Yeah, how is this news??? 700 mhz clockspeed difference amd most games cant use more than 4c/8t... i guess thanks for the confirmation techspot!!
I would nerver take a 4 Core/HT today :)

6 Core + in 2017.

6 Core is the new sweet spot, I use easy 40-70% of my CPU 6900k @ 4.5Ghz, the system is running alot more smooth overall on my 8 core, than my 7700k.
Posted on Reply
#4
Frick
Fishfaced Nincompoop
hapkiman said:
You misconstrue my post and seem uninformed. I speak of a mid level Lenovo laptop used primarily for school and [very] occasional gaming. It is not "super sic" by any stretch of the imagination. My point is that I can indeed game on it "just fine" with its dual core i7 proc and 950M GPU. Typically 30-40 FPS on most games at 1080p, (and even 60FPS on some like Overwatch.) Again - this is not even considered to be a gaming laptop, but it does the job, adequately.
Dual core with HT. That is a pretty important distinction.
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#5
Prima.Vera
Th3pwn3r said:
Here's a thought for future-proofers. If you want to future proof, buy a 7700K now and in the future buy another processor.
That's Future Proof for intel not the end-user. ;)
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#6
jigar2speed
Dj-ElectriC said:
A 4.5Ghz kaby-lake quad core faster than a 4Ghz skylake six-core in gaming.

In other news, half life 3 doesn't seem to come out soon.
In other news even at 4.7GHZ Skylake is not beating Kaby Lake quad core. See again
Posted on Reply
#7
jigar2speed
Manu_PT said:
But.. but... the 6 core is more "future proof".... oh wait, that doesnt apply here because is an Intel chip, only on Ryzen :D
Oh manu, you trying to be funny ?? Really ??
Posted on Reply
#8
ratirt
7700k better than 7800x :) Nice. Maybe its because this new mobo needs some tweaking? I bet that's the case. Some changes in the memory cache being utilized and here we go. No everybody knows what slight change makes so imagine an impact when architecture is changing.

Some said that Ryzen is a bottleneck for titan. What a crap. Same as 7800x is a bottleneck. Just because they have less FPS. That person didn't mentioned that the 7700k runs at 99% utilization while the 7800x or Ryzen hit half of 7700k's or something like that. this 7700k may have the highest FPS now. it will end up down in the dumps pretty soon especially if Intel decided to go more cores now.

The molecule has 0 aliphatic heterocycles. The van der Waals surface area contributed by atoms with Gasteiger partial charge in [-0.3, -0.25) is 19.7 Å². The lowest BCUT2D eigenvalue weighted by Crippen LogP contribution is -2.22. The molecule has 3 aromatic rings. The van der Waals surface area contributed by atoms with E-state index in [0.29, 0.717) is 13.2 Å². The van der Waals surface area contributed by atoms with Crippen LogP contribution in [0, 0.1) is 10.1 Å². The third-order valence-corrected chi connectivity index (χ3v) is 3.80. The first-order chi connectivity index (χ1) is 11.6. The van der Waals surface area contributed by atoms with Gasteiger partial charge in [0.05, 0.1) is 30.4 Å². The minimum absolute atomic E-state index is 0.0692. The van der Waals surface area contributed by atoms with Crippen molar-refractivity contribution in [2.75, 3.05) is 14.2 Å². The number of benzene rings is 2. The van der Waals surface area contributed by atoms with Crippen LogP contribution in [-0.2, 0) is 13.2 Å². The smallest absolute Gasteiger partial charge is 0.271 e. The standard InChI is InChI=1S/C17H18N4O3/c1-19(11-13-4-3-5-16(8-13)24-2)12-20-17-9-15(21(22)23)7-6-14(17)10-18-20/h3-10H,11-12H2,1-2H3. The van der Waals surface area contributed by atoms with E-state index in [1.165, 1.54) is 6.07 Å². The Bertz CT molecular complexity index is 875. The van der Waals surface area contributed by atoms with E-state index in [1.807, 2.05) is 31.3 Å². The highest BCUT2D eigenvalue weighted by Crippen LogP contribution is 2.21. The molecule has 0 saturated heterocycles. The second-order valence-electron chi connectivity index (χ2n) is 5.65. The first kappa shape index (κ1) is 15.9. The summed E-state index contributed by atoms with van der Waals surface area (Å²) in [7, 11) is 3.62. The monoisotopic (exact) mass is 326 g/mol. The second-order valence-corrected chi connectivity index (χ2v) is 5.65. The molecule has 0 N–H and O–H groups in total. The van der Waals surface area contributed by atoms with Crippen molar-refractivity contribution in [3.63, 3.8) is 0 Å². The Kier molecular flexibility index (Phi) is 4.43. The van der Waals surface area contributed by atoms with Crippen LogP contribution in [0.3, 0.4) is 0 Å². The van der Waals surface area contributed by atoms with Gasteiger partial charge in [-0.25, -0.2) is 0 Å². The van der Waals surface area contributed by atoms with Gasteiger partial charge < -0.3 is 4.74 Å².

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#9
Melvis
If your getting over 60FPS in most of your games who gives a F?
Posted on Reply
#10
ratirt
Melvis said:
If your getting over 60FPS in most of your games who gives a F?
Well I don't. but as you already know some people want to get 200fps cause it's better for some reason :). Well I don't see it.
Posted on Reply
#11
JalleR
NicklasAPJ said:
I would nerver take a 4 Core/HT today :)

6 Core + in 2017.

6 Core is the new sweet spot, I use easy 40-70% of my CPU 6900k @ 4.5Ghz, the system is running alot more smooth overall on my 8 core, than my 7700k.
I guess you are not gaming... I cant really see any deference from my 4771 to my 5930K other than CPU load in games has dropped from 40 ish to 11 ish.....



Regarding the PCI lanes remember it is 2.0 VS 3.0 so even a 28 lane CPU has more bandwidth than an old 40lane..
and you have 24lanes on the chipset vs 8 on x99 that are linked with 8GT/s where x99 had "only" 5GT/s

so i dont see the big issue regarding pci lanes
Posted on Reply
#12
biffzinker
Melvis said:
If your getting over 60FPS in most of your games who gives a F?
How about 72 FPS as a minimum? It feels smoother to me over 60.
Posted on Reply
#13
Tomorrow
Overcloking the mesh will not help much 2-6% at best. Still loses to 7700K:

Posted on Reply
#14
Melvis
biffzinker said:
How about 72 FPS as a minimum? It feels smoother to me over 60.
Well it is over 60FPS so I guess thats what I am saying?

Its all about the Min FPS more so then the Max and if it feels smooth, even some games at 30FPS feel smooth.
Posted on Reply
#15
Vayra86
HopelesslyFaithful said:
you have no idea what your talking about so please stop. Go read anandtech review before you start talking. It is really painful to your read posts.

SkylakeX is a replacement of Broadwell X not Kaby. So there are plenty of changes.

The L2/L3 was probably changed due to the server/workstation world according to anandtech since those are L2 heavy...according to them. I wouldnt know.

Go read anandtech reviews if you want to actually know something about the changes.

Right now your just spewing garbage and cluttering this thread with ignorance.
So you came in here just to tell me that you don't know either, but you do feel the need to post about it? Clutter?